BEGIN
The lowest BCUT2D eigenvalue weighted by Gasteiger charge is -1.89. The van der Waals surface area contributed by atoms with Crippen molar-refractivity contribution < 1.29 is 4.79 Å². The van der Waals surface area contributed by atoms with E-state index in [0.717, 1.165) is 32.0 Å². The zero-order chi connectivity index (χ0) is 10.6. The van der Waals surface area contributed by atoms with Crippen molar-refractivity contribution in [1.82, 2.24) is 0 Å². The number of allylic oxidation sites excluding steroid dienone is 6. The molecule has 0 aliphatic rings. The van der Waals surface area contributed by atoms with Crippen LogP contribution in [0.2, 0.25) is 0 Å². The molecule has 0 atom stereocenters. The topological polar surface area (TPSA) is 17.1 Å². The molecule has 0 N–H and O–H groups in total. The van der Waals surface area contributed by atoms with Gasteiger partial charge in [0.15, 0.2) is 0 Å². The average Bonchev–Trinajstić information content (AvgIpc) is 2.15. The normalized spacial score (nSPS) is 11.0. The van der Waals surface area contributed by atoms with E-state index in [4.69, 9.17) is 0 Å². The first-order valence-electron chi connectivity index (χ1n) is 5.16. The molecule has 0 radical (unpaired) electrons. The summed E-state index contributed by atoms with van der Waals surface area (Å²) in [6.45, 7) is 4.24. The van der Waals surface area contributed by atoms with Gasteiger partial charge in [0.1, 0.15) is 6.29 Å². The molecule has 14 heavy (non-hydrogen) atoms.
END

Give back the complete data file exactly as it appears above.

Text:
The lowest BCUT2D eigenvalue weighted by Gasteiger charge is -1.89. The van der Waals surface area contributed by atoms with Crippen molar-refractivity contribution < 1.29 is 4.79 Å². The van der Waals surface area contributed by atoms with E-state index in [0.717, 1.165) is 32.0 Å². The zero-order chi connectivity index (χ0) is 10.6. The van der Waals surface area contributed by atoms with Crippen molar-refractivity contribution in [1.82, 2.24) is 0 Å². The number of allylic oxidation sites excluding steroid dienone is 6. The molecule has 0 aliphatic rings. The van der Waals surface area contributed by atoms with Crippen LogP contribution in [0.2, 0.25) is 0 Å². The molecule has 0 atom stereocenters. The topological polar surface area (TPSA) is 17.1 Å². The molecule has 0 N–H and O–H groups in total. The van der Waals surface area contributed by atoms with Gasteiger partial charge in [0.15, 0.2) is 0 Å². The average Bonchev–Trinajstić information content (AvgIpc) is 2.15. The normalized spacial score (nSPS) is 11.0. The van der Waals surface area contributed by atoms with E-state index in [4.69, 9.17) is 0 Å². The first-order valence-electron chi connectivity index (χ1n) is 5.16. The molecule has 0 radical (unpaired) electrons. The summed E-state index contributed by atoms with van der Waals surface area (Å²) in [6.45, 7) is 4.24. The van der Waals surface area contributed by atoms with Gasteiger partial charge in [0.1, 0.15) is 6.29 Å². The molecule has 14 heavy (non-hydrogen) atoms.